Welcome to Inside the Mind of a NYC Angel Investor, a new series at AlleyWatch in which we speak with New York City-based Angel Investors . Up first in the hot seat is Kristopher Brown, Partner at Dechert. Kristopher sat down with AlleyWatch to talk about how he started in angel investing, the changes he’s seen over the last 20 years, and the evolution of New York as a place for entrepreneurship.
If you are a NYC-based Angel interested in participating in this series, please send us an email. We’d love to chat. If you are interested in sponsoring this series that showcases the leading minds in angel investing in NYC, we’d also love to chat. Send us a note.
Inside the Mind of a New York Angel Investor: Kristopher Brown
Bart Clareman, AlleyWatch: Tell us about your path into angel investing?
Kristopher Brown: I’m a lawyer, but I’ve always had an interest in business. My younger brother went to Harvard and worked at Microsoft over the summers and after graduation, and he exposed me to a lot of cool things. He was the program manager for the ActiveX (active desktop) project in the early ’90s before Explorer even existed and then went on to help create the Xbox – he was the original programmer and gave it the name. Even though I was working at Sherman & Sterling doing big, public M&A deals, I was really excited by this Internet phenomenon that was happening.
In 1993-4 I tested the waters making my first angel investment into a company that my brother’s girlfriend, now wife, had joined. It used what was then referred to as “push technology” to create a ticker tape at the bottom of your computer screen to show how your stock portfolio was doing, whether it was up or down and you could push on an arrow with the ticker symbol and you could see news stories about the company. And while this sounds not that exciting today, it was really cool back then to have instantaneous access to your stock portfolio. I invested $15,000 in that company.
A funny thing about that – the angel who led that round, Tom Alberg, invested $30,000, and afterward he told me he was also just about to put $30,000 into another great company in the Seattle area. He proceeded to describe an interesting company that would sell books online called Amazon.com. I thought it sounded interesting but easily replicable and not so exciting so I politely passed.
Is that the pass that you regret the most?
Honestly, I don’t really regret it. On a level of course I do, but I enjoy the story now more than anything else.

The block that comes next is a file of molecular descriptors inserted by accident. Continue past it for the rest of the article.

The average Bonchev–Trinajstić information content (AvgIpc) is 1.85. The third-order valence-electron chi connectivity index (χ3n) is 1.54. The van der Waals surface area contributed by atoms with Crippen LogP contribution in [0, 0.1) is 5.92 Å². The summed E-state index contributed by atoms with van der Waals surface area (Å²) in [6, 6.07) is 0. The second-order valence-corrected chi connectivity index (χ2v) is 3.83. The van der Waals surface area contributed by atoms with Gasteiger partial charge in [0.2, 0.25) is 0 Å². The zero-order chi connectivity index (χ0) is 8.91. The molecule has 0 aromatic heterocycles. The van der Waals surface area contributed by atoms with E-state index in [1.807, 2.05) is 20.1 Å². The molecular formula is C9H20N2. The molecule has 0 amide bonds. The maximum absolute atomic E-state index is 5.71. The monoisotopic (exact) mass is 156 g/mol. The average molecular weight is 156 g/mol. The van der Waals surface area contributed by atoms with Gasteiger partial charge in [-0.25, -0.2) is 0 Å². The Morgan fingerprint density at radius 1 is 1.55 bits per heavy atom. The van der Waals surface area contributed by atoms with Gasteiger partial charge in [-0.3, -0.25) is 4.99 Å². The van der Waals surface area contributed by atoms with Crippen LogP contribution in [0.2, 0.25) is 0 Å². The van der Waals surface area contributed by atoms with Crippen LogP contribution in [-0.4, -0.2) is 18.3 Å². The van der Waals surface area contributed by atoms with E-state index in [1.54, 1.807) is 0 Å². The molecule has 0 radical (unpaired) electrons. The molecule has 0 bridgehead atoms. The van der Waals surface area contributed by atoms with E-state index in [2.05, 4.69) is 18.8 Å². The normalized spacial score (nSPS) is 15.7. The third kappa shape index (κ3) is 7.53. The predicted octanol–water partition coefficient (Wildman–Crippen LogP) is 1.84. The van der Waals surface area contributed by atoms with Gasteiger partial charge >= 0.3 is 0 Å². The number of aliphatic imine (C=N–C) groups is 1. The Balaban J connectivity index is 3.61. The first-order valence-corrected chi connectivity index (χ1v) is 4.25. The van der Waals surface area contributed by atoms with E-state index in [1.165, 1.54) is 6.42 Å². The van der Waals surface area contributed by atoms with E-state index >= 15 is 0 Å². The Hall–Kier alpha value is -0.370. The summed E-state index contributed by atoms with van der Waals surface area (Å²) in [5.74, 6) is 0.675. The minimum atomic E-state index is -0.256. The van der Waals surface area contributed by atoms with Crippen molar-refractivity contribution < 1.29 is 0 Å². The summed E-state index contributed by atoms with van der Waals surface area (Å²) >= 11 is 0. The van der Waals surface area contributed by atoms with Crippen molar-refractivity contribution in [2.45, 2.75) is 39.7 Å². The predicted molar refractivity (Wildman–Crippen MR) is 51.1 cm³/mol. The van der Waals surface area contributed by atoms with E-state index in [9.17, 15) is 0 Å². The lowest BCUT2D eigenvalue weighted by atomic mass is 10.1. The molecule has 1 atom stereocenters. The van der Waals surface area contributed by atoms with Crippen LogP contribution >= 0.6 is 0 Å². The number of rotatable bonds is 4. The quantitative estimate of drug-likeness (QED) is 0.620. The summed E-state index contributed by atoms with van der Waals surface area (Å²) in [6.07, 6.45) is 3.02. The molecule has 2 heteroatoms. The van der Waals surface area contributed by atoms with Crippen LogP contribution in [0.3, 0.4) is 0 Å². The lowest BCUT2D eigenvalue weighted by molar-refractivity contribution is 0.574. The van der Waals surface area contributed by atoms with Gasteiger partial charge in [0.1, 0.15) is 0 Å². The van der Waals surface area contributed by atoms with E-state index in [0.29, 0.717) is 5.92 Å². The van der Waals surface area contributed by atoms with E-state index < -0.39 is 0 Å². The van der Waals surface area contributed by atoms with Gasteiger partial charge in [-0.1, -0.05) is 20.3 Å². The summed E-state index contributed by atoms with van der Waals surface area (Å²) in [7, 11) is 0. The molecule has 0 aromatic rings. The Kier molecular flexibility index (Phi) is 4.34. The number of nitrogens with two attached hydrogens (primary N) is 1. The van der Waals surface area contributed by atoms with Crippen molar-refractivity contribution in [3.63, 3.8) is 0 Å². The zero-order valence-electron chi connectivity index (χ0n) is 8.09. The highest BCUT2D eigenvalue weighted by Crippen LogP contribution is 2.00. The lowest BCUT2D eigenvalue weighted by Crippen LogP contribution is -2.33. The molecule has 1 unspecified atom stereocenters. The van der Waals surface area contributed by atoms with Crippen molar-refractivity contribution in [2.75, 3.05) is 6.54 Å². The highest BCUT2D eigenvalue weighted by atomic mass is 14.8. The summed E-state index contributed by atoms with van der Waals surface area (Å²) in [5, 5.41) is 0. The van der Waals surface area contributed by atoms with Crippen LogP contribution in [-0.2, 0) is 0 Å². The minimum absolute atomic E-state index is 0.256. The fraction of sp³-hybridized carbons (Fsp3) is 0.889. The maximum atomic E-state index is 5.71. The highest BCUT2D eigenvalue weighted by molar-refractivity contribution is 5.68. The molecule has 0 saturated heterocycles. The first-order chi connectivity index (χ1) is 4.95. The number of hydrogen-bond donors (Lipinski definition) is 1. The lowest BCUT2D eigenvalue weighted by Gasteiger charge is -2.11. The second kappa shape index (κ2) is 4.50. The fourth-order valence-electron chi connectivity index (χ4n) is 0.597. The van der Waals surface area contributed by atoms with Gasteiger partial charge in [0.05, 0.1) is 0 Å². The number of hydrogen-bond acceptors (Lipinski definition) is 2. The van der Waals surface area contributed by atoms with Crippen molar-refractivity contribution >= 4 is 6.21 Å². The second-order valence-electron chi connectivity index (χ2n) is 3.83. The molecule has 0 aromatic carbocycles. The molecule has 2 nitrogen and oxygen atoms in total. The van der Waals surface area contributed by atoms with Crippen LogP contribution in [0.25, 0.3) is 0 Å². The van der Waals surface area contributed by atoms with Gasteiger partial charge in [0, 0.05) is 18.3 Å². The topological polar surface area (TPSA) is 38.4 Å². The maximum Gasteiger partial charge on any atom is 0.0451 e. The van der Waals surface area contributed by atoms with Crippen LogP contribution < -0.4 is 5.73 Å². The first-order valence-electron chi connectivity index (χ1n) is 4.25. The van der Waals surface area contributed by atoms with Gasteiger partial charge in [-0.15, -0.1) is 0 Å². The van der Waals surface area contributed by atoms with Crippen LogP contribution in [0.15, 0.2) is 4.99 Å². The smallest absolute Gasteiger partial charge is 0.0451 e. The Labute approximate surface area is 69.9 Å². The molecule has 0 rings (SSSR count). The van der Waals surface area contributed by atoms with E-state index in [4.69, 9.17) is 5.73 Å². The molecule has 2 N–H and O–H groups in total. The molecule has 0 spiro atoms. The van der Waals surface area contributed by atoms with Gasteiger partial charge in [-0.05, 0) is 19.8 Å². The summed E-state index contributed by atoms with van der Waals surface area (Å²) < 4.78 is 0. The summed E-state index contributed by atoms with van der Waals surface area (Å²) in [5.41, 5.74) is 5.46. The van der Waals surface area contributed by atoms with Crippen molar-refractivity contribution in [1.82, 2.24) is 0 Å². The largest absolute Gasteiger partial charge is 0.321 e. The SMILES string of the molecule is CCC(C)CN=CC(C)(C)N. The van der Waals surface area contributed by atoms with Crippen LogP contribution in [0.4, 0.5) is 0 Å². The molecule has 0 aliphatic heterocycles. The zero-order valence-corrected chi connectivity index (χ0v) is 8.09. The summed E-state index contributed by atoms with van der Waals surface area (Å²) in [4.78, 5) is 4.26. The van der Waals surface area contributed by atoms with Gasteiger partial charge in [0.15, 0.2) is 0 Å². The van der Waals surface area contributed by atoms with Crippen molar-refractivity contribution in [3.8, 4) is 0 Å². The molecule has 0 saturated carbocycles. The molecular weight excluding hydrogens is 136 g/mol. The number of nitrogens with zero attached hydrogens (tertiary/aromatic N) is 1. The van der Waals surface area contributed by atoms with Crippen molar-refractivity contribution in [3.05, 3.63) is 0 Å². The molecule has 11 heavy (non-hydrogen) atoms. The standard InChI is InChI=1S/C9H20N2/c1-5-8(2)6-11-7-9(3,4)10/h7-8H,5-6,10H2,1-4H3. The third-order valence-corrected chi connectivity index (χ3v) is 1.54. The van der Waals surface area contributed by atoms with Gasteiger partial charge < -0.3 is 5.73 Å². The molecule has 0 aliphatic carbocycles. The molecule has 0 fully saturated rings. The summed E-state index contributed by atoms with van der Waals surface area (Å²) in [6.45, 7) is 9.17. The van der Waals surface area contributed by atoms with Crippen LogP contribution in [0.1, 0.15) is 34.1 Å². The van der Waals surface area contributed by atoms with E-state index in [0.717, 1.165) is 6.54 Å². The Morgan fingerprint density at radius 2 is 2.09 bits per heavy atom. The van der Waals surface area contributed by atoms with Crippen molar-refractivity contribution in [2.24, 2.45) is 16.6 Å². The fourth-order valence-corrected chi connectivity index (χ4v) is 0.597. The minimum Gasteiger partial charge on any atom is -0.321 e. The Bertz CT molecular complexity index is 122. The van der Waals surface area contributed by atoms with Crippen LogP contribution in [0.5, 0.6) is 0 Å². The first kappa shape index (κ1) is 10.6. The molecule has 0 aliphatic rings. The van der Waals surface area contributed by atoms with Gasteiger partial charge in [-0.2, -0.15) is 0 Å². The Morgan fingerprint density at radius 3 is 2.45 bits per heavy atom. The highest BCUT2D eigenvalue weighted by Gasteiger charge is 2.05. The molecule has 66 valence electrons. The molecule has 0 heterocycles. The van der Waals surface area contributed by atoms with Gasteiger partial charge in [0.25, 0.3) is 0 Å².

In any case, that was my first investment, and that company got acquired by Fiserv. Some time in between I left the big law firm I was at and went to a boutique called Reboul MacMurray that focused on venture and private equity.
I was a jack-of-all-trades. I did venture deals, private equity deals, M&A deals, fund formation – you name it. It was in that context that I worked on the formation of some of the Index Ventures funds when they were just starting back in the late ‘90s.
Index gave me the opportunity to invest alongside them in their fund and that’s how I got exposure to Skype. Skype was like a 60x return in 2 years, and that really changed my life. I’d had all this law school and college debt that I could finally pay off.
As a lawyer I couldn’t invest into my own clients, except in cases where the client invites you, but I did see a ton of deal flow. This was early days of the Internet in New York – it was called Silicon Alley back then – and I just started being in that world. I was going to events, seeing companies, I started having the opportunity to invest small amounts, as little as $5,000 or $10,000 into interesting companies.
With friends I would start companies on the side. I couldn’t be involved because I was a full-time lawyer, but we would have the idea and then we’d find a little team and start things. That gave me a little taste of actually being an entrepreneur as well and I continued to make investments into various companies and still do it to this day, though it’s become more global – I’m agnostic to where in the world a company is. For example, I was in Singapore and Hong Kong last week, where as a lawyer I recently advised Lazada (an Amazon.com-like company that covers SE Asia on a $1 billion investment it took in from Alibaba) but spent time on the side meeting with local fintech startups I may invest in.
As an angel are you limited in terms of the stage of investment where you can participate?
I decided about 15 years ago that if I’m going into a company for the first time, my criteria would be $3M pre-money valuation, maybe now I’ll go to $4M, though I really have stuck with that $3M, regardless of inflation. I like to be really, really early into these companies, because I think the ultimate return is greater if you’re in at the beginning.
As far as what that means over time – if I’m already in the companies then I’ll participate, but it will happen that the rounds get to such a high valuation that my pro-rata would be way too much money to invest. But I’ll always participate what I can in future rounds of companies I believe in.
Angel investors often gripe about getting boxed out by VCs in later rounds – have you encountered that phenomenon and how have you managed it?